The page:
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Here is an exercise, on analysis which i am stuck.

  • How do I prove that if $F_{n}(x)=\sum\limits_{k=1}^{n} \frac{\sin{kx}}{k}$, then the sequence $\{F_{n}(x)\}$ is boundedly convergent on $\mathbb{R}$?
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First, let's note that for $x\in(0,2\pi)$ $$\sum\limits_{k=1}^{n}\frac{\sin kx}{k}=\int_{0}^{x}\sum\limits_{k=1}^{n}\cos kt\ dt= -\frac{x}{2}+\int_{0}^{x}\frac{\sin \frac{(2n+1)t}{2}}{2\sin{\frac{t}{2}}}\ dt$$ $$=-\frac{x}{2}+\int_{0}^{x}\left(\frac{1}{2\sin{\frac{t}{2}}}-\frac{1}{t}\right)\sin \frac{(2n+1)t}{2}\ dt +\int_{0}^{x}\frac{\sin \frac{(2n+1)t}{2}}{t}dt.$$ Now, the first integral at the right-hand side tends to zero by the Riemann-Lebesgue lemma. The second one is equal to (via a substitution $s=(2n+1)t/2$) the integral $$\int_{0}^{\frac{(2n+1)x}{2}}\frac{\sin s}{s}\ ds\to\int_{0}^{\infty}\frac{\sin s}{s}\ ds=\frac{\pi}{2}.$$ Therefore $$\lim\limits_{n\to\infty}\ \sum\limits_{k=1}^{n}\frac{\sin kx}{k}=\frac{\pi-x}{2}=f(x),\qquad x\in(0,2\pi).$$ The series converges on $\mathbb R$ to the periodic extension of $f(x)$.

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  • $\begingroup$ if you take $x=0$ then the left side is a summation of zeros and the right isn't zero. $\endgroup$ – Ofir Dec 8 '10 at 6:51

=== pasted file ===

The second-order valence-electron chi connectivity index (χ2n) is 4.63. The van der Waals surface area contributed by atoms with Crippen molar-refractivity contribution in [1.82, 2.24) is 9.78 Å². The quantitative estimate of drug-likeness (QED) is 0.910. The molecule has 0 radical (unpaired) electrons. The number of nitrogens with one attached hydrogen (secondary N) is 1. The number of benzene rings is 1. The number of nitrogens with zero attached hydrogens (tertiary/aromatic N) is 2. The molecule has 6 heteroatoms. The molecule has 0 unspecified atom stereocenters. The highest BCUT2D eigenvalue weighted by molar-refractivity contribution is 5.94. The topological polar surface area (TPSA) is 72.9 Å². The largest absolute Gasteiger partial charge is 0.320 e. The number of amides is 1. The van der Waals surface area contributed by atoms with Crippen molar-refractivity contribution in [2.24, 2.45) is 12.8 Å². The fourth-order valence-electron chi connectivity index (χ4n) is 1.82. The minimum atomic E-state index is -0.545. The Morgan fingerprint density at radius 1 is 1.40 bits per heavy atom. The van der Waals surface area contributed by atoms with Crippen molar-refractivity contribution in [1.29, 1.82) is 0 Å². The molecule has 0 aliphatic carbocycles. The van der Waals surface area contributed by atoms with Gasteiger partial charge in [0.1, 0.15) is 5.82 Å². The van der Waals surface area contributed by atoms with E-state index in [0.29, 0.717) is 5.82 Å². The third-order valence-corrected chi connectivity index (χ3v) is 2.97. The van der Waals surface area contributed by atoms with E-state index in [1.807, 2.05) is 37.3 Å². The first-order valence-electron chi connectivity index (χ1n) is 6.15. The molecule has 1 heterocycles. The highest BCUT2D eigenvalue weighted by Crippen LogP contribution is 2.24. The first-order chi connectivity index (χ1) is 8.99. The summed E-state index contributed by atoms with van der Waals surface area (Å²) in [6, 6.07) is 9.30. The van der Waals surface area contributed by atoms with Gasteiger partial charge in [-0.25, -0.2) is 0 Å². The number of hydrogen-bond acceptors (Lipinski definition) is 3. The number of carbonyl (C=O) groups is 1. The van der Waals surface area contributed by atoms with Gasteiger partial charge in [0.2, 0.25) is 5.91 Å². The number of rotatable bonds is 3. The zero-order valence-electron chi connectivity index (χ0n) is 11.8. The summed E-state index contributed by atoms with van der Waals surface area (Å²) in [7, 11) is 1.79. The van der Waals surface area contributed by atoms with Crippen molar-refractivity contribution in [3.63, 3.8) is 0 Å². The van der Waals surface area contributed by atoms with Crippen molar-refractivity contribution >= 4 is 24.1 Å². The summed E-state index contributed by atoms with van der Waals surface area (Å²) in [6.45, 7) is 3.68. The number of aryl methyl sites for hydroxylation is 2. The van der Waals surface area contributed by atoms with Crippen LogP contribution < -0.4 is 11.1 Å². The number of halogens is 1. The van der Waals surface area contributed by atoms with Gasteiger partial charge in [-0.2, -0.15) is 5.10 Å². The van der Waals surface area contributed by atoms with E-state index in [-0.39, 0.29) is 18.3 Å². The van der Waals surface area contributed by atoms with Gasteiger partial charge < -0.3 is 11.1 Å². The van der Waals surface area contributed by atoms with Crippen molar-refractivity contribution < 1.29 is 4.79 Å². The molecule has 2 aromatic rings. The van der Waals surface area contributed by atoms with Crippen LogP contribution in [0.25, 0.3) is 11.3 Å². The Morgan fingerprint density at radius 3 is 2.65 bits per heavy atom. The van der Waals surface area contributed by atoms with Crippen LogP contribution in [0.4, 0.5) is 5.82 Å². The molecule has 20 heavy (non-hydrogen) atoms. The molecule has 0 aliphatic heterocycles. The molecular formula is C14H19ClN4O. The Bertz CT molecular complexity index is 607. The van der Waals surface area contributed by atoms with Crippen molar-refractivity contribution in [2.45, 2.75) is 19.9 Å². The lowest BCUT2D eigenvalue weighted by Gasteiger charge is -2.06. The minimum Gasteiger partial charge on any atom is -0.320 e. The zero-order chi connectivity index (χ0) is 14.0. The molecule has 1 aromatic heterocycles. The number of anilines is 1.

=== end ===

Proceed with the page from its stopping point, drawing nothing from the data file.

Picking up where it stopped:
• $\begingroup$ The argument works for $x\neq 2\pi m$. $\endgroup$ – Andrey Rekalo Dec 8 '10 at 7:09
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    $\begingroup$ @Prometheus: At that point the series converges to $(\lim_{x\to0,x>0}f(x)+\lim_{x\to0,x<0}f(x))/2=$ $(\lim_{x\to0,x>0}f(x)+\lim_{x\to2\pi,x<2\pi}f(x))/2 =$ $(\frac{\pi}{2}+\frac{\pi-2\pi}{2})/2=0$. $\endgroup$ – AD. Dec 8 '10 at 11:41
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    $\begingroup$ @Prometheus Read about Dirichlet's theorems on Fourier series. $\endgroup$ – Pedro Tamaroff Aug 16 '12 at 21:52
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    $\begingroup$ @AndreyRekalo can you explain more why that the first integral at the right-hand side tends to zero by the Riemann-Lebesgue lemma ? I read the article at wiki but i faild to connect between the integral and law of Riemann–Lebesgue lemma $\endgroup$ – mnsh Aug 15 '13 at 8:01
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For any $n\geq 1$, we know where the stationary points of $F_n(x)$ occur since $F_n'(x)$ has a simple closed form.
It follows that $$ \sup_{x\in\mathbb{R}} |F_n(x)| = \sum_{k=1}^{n}\frac{1}{k}\sin\left(\frac{2\pi k}{2n+1}\right) $$ and over $[0,\pi]$ we have $\sin(x)\leq \frac{4}{\pi^2}x(\pi-x)$ by concavity, therefore $$ \sup_{x\in\mathbb{R}} |F_n(x)| \leq \frac{8n^2}{(2n+1)^2} <2.$$ We may also prove that the sequence $$ A_n = \sum_{k=1}^{n}\frac{1}{k}\sin\left(\frac{2\pi k}{2n+1}\right) $$ is increasing and convergent to $$ \int_{0}^{\pi}\frac{\sin x}{x}\,dx = \text{Si}(\pi) \approx 1.85194. $$ Ultimately we may check that $\sum_{k\geq 1}\frac{\sin(kx)}{k}$ is the Fourier series of the sawtooth wave, i.e. the $2\pi$-periodic extension of $\frac{\pi-x}{2}$ defined over $(0,2\pi)$. This is enough to ensure convergence in $L^2$, plus we have a uniform bound for $|F_n(x)|$.

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